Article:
There is no ambiguity in this explanation (and several similar texts might be cited from the Catechism). On the contrary, the need for such an explanation raises the alarm that the new Missal’s translation of “pro multis” as “for many” is simply too narrow theologically and would require a similar explanation. [Hang on… isn’t the writer a member of the Order of Preachers? Isn’t it their job to preach and to teach? Why should “explanations” be in any way a problem? Furthermore, the writer might have taken a few more steps, beyond the Catechism of the Catholic Church to dig around for greater understanding of the problem at hand. For example… We read in the 1566 Roman Catechism of the Council of Trent (which is not wrong, by the way) that:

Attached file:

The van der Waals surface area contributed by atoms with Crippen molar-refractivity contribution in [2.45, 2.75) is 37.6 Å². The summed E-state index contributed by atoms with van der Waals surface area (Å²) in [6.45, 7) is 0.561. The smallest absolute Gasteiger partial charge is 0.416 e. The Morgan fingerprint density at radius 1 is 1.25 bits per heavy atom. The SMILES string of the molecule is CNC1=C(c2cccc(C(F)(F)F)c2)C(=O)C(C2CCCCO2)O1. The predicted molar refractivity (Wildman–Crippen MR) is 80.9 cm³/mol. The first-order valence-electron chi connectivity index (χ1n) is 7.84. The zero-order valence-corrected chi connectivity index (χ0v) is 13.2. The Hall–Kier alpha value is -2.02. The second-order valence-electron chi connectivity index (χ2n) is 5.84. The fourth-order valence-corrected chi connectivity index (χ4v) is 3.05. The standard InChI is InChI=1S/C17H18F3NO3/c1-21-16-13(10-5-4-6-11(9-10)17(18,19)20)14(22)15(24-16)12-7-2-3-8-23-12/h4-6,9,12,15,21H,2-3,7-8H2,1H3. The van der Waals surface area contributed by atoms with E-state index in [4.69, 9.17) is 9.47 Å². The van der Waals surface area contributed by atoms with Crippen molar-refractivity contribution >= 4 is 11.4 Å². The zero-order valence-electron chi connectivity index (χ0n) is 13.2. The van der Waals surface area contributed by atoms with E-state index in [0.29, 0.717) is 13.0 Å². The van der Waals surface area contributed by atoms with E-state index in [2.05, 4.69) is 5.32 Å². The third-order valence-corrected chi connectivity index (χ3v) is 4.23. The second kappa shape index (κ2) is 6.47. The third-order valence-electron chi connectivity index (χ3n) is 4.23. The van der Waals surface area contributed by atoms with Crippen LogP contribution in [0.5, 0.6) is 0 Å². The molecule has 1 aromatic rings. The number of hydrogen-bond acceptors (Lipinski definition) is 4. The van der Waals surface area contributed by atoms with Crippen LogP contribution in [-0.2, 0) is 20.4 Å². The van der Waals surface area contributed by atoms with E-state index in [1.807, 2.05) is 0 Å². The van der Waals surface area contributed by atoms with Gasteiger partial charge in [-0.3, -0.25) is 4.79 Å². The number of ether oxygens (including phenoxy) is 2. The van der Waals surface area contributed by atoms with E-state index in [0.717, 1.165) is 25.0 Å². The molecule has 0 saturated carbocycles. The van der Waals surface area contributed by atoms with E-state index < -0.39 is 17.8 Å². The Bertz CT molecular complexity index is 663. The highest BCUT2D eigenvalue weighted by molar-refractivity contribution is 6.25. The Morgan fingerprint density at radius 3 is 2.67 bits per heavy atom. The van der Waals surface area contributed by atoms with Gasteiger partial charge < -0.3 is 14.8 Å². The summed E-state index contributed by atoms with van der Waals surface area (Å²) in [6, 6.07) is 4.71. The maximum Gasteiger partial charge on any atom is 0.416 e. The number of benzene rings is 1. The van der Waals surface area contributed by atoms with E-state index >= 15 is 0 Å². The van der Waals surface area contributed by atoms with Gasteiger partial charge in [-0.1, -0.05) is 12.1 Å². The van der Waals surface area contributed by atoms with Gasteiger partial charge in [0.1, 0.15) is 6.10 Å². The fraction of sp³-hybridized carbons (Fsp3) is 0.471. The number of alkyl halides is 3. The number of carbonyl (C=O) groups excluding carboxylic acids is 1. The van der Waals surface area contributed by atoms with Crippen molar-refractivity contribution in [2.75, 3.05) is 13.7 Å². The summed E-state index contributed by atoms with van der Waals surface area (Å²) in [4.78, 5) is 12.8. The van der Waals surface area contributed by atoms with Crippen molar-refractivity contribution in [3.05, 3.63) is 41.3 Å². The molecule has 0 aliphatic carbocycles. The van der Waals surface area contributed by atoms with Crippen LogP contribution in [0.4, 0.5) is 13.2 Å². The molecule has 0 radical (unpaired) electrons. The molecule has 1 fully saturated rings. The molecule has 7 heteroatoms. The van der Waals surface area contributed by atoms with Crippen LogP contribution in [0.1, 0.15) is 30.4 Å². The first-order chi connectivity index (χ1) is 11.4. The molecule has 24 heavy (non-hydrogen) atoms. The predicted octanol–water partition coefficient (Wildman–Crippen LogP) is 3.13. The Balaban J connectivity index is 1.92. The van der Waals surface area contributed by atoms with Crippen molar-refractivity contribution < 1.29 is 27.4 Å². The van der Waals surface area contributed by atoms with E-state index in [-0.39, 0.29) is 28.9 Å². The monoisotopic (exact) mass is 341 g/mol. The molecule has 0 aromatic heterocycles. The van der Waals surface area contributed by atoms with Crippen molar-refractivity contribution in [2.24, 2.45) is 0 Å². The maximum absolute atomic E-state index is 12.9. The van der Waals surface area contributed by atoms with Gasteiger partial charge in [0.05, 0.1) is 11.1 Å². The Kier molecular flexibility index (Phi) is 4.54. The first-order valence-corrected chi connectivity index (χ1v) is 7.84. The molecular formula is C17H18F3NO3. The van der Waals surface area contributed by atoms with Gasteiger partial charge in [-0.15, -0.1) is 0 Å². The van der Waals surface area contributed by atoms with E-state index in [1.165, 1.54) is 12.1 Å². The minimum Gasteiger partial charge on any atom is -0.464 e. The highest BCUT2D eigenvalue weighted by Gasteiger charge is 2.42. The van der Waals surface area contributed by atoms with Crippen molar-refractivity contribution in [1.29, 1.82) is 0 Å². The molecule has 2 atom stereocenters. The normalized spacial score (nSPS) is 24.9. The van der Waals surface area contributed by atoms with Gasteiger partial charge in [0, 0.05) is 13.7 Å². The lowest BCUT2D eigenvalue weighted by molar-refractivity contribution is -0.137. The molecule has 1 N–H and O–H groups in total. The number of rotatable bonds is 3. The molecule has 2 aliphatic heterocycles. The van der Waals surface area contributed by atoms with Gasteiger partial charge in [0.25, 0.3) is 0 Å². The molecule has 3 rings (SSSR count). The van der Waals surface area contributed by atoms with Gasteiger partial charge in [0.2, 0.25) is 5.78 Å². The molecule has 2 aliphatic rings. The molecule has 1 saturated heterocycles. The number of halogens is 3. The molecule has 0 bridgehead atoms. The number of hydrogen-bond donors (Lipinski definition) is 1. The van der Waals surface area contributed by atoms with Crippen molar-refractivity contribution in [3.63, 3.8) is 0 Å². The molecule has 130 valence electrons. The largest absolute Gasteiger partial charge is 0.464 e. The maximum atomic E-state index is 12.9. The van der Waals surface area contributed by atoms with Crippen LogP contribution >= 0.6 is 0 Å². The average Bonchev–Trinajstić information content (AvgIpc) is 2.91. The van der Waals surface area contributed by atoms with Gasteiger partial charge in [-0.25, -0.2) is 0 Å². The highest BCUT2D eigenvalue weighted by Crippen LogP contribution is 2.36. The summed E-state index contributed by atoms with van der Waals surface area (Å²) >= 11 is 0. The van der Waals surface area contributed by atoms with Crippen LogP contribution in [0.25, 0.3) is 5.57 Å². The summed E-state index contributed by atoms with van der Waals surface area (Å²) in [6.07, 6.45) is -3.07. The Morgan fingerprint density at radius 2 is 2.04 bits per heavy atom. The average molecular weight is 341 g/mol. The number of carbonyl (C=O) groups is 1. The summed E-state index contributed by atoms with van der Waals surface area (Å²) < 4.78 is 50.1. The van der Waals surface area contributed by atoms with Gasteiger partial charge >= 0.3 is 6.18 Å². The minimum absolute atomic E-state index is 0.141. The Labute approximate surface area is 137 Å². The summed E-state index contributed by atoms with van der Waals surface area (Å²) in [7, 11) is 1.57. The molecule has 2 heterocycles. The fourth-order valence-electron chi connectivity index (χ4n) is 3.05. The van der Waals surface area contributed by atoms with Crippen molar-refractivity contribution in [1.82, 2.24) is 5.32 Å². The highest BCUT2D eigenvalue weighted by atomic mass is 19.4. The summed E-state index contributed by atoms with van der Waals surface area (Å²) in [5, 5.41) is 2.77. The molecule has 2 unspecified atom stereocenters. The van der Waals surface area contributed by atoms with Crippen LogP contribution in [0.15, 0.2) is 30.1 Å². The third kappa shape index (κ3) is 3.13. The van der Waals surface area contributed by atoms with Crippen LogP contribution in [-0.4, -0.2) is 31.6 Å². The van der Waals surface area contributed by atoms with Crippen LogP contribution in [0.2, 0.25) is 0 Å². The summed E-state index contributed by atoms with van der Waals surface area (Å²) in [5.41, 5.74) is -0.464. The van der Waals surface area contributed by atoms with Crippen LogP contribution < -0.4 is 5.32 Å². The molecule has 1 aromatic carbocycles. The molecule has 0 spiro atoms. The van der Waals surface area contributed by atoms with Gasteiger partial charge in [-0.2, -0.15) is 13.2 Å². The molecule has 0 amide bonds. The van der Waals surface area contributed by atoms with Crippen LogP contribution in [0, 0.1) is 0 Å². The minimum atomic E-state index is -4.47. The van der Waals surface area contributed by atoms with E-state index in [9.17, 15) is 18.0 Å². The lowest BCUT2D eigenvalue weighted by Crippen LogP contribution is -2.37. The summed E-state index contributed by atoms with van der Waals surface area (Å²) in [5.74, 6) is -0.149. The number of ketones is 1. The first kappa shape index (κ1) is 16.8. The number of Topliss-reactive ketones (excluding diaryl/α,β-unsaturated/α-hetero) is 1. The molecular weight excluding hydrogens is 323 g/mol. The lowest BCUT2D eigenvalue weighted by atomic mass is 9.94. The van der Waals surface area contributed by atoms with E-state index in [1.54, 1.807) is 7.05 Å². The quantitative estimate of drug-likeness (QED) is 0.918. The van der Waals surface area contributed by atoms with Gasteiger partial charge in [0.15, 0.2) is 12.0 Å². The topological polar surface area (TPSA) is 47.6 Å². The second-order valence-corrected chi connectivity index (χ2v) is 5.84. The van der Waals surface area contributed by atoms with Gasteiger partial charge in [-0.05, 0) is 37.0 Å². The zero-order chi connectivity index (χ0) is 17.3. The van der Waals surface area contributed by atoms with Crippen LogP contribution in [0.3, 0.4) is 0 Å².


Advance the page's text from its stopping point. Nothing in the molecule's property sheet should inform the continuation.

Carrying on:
But the words which are added for you and for many (pro vobis et pro multis), were taken some of them from Matthew (26: 28) and some from Luke (22: 20) which however Holy Church, instructed by the Spirit of God, joined together. They serve to make clear the fruit and the benefit of the Passion. For if we examine its value (virtutem), it will have to be admitted that Blood was poured out by the Savior for the salvation of all (pro omnium salute sanguinem a Salvatore effusum esse); but if we ponder the fruit which men (homines) will obtain from it, we easily understand that its benefit comes not to all, but only to many (non ad omnes, sed ad multos tantum eam utilitatem pervenisse). Therefore when He said pro vobis, He meant either those who were present, or those chosen (delectos) from the people of the Jews such as the disciples were, Judas excepted, with whom He was then speaking. But when He added pro multis He wanted that there be understood the rest of those chosen (electos) from the Jews or from the gentiles. Rightly therefore did it happen that for all (pro universis) were not said, since at this point the discourse was only about the fruits of the Passion which bears the fruit of salvation only for the elect (delectis). And this is what the words of the Apostle aim at: Christ was offered up once in order to remove the sins of many (ad multorum exhaurienda peccata – Heb 9:28); and what according to John the Lord says: I pray for them; I do not pray for the world, but for those whom you gave to Me, for they are Yours (John 17:9). Many other mysteries (plurima mysteria) lie hidden in the words of this consecration, which pastors, God helping, will easily come to comprehend for themselves by constant meditation upon divine things and by diligent study. (My translation and emphases. Part II, ch. 4 (264.7-265.14) from the Catechismus Romanus seu Catechsimus ex decreto Concilii Tridentini ad parochos …. Editio critica. Libreria Editrice Vaticana, 1989, p. 250. Cf. The Catechism of the Council of Trent. Trans. John A. McHugh & Charles J. Callan. Joseph F. Wagner, Inc.: New York, 1934, pp. 227-28.)